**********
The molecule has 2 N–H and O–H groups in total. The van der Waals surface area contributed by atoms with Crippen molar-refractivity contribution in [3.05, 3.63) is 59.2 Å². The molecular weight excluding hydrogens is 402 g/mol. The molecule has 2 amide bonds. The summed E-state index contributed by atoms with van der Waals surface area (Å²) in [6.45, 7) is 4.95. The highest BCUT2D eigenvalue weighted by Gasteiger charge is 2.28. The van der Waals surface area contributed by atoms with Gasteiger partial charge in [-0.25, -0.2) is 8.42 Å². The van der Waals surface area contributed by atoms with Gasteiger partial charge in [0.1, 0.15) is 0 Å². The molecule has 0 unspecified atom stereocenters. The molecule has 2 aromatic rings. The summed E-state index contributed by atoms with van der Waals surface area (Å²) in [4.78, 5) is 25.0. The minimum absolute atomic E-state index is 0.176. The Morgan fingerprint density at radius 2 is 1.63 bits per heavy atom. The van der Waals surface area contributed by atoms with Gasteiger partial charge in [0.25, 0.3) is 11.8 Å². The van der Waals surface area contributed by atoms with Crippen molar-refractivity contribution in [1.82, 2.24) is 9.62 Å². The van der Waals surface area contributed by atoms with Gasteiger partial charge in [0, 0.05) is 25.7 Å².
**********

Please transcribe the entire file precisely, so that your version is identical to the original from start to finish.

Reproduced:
The molecule has 2 N–H and O–H groups in total. The van der Waals surface area contributed by atoms with Crippen molar-refractivity contribution in [3.05, 3.63) is 59.2 Å². The molecular weight excluding hydrogens is 402 g/mol. The molecule has 2 amide bonds. The summed E-state index contributed by atoms with van der Waals surface area (Å²) in [6.45, 7) is 4.95. The highest BCUT2D eigenvalue weighted by Gasteiger charge is 2.28. The van der Waals surface area contributed by atoms with Gasteiger partial charge in [-0.25, -0.2) is 8.42 Å². The van der Waals surface area contributed by atoms with Gasteiger partial charge in [0.1, 0.15) is 0 Å². The molecule has 0 unspecified atom stereocenters. The molecule has 2 aromatic rings. The summed E-state index contributed by atoms with van der Waals surface area (Å²) in [4.78, 5) is 25.0. The minimum absolute atomic E-state index is 0.176. The Morgan fingerprint density at radius 2 is 1.63 bits per heavy atom. The van der Waals surface area contributed by atoms with Gasteiger partial charge in [0.25, 0.3) is 11.8 Å². The van der Waals surface area contributed by atoms with Crippen molar-refractivity contribution in [1.82, 2.24) is 9.62 Å². The van der Waals surface area contributed by atoms with Gasteiger partial charge in [0, 0.05) is 25.7 Å².